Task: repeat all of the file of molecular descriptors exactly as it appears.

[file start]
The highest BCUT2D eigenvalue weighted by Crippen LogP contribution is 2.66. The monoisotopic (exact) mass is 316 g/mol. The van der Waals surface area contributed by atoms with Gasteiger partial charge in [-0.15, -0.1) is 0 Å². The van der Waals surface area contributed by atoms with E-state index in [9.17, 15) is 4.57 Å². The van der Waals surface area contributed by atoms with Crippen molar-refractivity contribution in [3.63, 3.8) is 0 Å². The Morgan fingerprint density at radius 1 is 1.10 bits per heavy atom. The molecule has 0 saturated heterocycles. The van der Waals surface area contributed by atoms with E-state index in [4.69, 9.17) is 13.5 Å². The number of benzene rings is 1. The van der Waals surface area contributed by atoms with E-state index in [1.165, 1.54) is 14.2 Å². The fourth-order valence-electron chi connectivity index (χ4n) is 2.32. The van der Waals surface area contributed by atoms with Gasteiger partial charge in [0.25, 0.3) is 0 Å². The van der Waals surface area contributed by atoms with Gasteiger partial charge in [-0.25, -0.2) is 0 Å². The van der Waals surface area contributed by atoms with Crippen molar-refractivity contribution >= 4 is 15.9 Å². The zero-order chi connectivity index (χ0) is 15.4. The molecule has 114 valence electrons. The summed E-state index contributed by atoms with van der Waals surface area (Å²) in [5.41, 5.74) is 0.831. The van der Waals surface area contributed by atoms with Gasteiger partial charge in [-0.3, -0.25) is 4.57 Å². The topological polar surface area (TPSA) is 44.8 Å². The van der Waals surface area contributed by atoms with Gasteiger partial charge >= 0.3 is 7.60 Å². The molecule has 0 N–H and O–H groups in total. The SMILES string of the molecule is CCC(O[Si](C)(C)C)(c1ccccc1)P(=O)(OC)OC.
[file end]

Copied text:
The highest BCUT2D eigenvalue weighted by Crippen LogP contribution is 2.66. The monoisotopic (exact) mass is 316 g/mol. The van der Waals surface area contributed by atoms with Gasteiger partial charge in [-0.15, -0.1) is 0 Å². The van der Waals surface area contributed by atoms with E-state index in [9.17, 15) is 4.57 Å². The van der Waals surface area contributed by atoms with Crippen molar-refractivity contribution in [3.63, 3.8) is 0 Å². The Morgan fingerprint density at radius 1 is 1.10 bits per heavy atom. The molecule has 0 saturated heterocycles. The van der Waals surface area contributed by atoms with E-state index in [4.69, 9.17) is 13.5 Å². The number of benzene rings is 1. The van der Waals surface area contributed by atoms with E-state index in [1.165, 1.54) is 14.2 Å². The fourth-order valence-electron chi connectivity index (χ4n) is 2.32. The van der Waals surface area contributed by atoms with Gasteiger partial charge in [0.25, 0.3) is 0 Å². The van der Waals surface area contributed by atoms with Gasteiger partial charge in [-0.25, -0.2) is 0 Å². The van der Waals surface area contributed by atoms with Crippen molar-refractivity contribution >= 4 is 15.9 Å². The zero-order chi connectivity index (χ0) is 15.4. The molecule has 114 valence electrons. The summed E-state index contributed by atoms with van der Waals surface area (Å²) in [5.41, 5.74) is 0.831. The van der Waals surface area contributed by atoms with Gasteiger partial charge in [-0.3, -0.25) is 4.57 Å². The topological polar surface area (TPSA) is 44.8 Å². The van der Waals surface area contributed by atoms with Gasteiger partial charge >= 0.3 is 7.60 Å². The molecule has 0 N–H and O–H groups in total. The SMILES string of the molecule is CCC(O[Si](C)(C)C)(c1ccccc1)P(=O)(OC)OC.